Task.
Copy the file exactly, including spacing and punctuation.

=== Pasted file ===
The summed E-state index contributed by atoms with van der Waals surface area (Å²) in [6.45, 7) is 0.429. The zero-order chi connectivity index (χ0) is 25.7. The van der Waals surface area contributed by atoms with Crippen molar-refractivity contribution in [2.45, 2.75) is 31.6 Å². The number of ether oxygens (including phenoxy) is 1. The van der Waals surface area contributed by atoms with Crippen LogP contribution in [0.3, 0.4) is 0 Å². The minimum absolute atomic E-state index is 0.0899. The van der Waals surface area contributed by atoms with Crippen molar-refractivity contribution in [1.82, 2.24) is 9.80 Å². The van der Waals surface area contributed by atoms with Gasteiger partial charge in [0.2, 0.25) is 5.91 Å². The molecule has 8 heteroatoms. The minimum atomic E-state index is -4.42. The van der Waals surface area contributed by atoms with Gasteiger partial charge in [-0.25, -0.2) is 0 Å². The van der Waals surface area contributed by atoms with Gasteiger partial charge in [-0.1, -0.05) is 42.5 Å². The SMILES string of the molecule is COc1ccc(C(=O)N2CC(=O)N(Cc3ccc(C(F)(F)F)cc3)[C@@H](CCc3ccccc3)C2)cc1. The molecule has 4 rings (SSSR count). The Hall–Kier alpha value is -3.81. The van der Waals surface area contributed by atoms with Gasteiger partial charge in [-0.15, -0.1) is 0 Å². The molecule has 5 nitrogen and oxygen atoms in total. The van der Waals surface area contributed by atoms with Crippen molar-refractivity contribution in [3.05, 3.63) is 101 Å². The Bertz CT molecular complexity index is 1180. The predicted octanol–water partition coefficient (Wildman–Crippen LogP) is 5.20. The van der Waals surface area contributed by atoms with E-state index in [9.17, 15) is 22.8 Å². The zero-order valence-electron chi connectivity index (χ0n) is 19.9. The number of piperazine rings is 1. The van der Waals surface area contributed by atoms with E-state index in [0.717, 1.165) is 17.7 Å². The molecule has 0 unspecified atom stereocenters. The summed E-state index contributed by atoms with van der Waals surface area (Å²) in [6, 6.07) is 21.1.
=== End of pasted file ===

The summed E-state index contributed by atoms with van der Waals surface area (Å²) in [6.45, 7) is 0.429. The zero-order chi connectivity index (χ0) is 25.7. The van der Waals surface area contributed by atoms with Crippen molar-refractivity contribution in [2.45, 2.75) is 31.6 Å². The number of ether oxygens (including phenoxy) is 1. The van der Waals surface area contributed by atoms with Crippen LogP contribution in [0.3, 0.4) is 0 Å². The minimum absolute atomic E-state index is 0.0899. The van der Waals surface area contributed by atoms with Crippen molar-refractivity contribution in [1.82, 2.24) is 9.80 Å². The van der Waals surface area contributed by atoms with Gasteiger partial charge in [0.2, 0.25) is 5.91 Å². The molecule has 8 heteroatoms. The minimum atomic E-state index is -4.42. The van der Waals surface area contributed by atoms with Gasteiger partial charge in [-0.25, -0.2) is 0 Å². The van der Waals surface area contributed by atoms with Gasteiger partial charge in [-0.1, -0.05) is 42.5 Å². The SMILES string of the molecule is COc1ccc(C(=O)N2CC(=O)N(Cc3ccc(C(F)(F)F)cc3)[C@@H](CCc3ccccc3)C2)cc1. The molecule has 4 rings (SSSR count). The Hall–Kier alpha value is -3.81. The van der Waals surface area contributed by atoms with Gasteiger partial charge in [-0.15, -0.1) is 0 Å². The molecule has 5 nitrogen and oxygen atoms in total. The van der Waals surface area contributed by atoms with Crippen molar-refractivity contribution in [3.05, 3.63) is 101 Å². The Bertz CT molecular complexity index is 1180. The predicted octanol–water partition coefficient (Wildman–Crippen LogP) is 5.20. The van der Waals surface area contributed by atoms with E-state index in [9.17, 15) is 22.8 Å². The zero-order valence-electron chi connectivity index (χ0n) is 19.9. The number of piperazine rings is 1. The van der Waals surface area contributed by atoms with E-state index in [0.717, 1.165) is 17.7 Å². The molecule has 0 unspecified atom stereocenters. The summed E-state index contributed by atoms with van der Waals surface area (Å²) in [6, 6.07) is 21.1.